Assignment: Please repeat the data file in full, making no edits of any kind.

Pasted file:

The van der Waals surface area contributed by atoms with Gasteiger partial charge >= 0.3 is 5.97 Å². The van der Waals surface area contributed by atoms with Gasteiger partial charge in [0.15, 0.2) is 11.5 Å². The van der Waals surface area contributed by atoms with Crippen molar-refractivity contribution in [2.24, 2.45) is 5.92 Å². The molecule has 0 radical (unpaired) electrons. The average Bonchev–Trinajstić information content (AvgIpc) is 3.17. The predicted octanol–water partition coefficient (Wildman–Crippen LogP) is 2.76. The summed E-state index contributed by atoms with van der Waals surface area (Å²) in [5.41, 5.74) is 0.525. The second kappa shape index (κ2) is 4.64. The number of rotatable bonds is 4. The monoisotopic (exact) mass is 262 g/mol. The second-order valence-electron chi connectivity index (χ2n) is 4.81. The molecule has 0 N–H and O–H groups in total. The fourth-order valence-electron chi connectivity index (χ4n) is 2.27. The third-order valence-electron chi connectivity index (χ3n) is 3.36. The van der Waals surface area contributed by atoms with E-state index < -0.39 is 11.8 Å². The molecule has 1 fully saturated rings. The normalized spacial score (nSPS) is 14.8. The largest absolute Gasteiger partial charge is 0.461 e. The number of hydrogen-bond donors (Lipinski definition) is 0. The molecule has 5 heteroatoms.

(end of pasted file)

The van der Waals surface area contributed by atoms with Gasteiger partial charge >= 0.3 is 5.97 Å². The van der Waals surface area contributed by atoms with Gasteiger partial charge in [0.15, 0.2) is 11.5 Å². The van der Waals surface area contributed by atoms with Crippen molar-refractivity contribution in [2.24, 2.45) is 5.92 Å². The molecule has 0 radical (unpaired) electrons. The average Bonchev–Trinajstić information content (AvgIpc) is 3.17. The predicted octanol–water partition coefficient (Wildman–Crippen LogP) is 2.76. The summed E-state index contributed by atoms with van der Waals surface area (Å²) in [5.41, 5.74) is 0.525. The second kappa shape index (κ2) is 4.64. The number of rotatable bonds is 4. The monoisotopic (exact) mass is 262 g/mol. The second-order valence-electron chi connectivity index (χ2n) is 4.81. The molecule has 0 N–H and O–H groups in total. The fourth-order valence-electron chi connectivity index (χ4n) is 2.27. The third-order valence-electron chi connectivity index (χ3n) is 3.36. The van der Waals surface area contributed by atoms with E-state index < -0.39 is 11.8 Å². The molecule has 1 fully saturated rings. The normalized spacial score (nSPS) is 14.8. The largest absolute Gasteiger partial charge is 0.461 e. The number of hydrogen-bond donors (Lipinski definition) is 0. The molecule has 5 heteroatoms.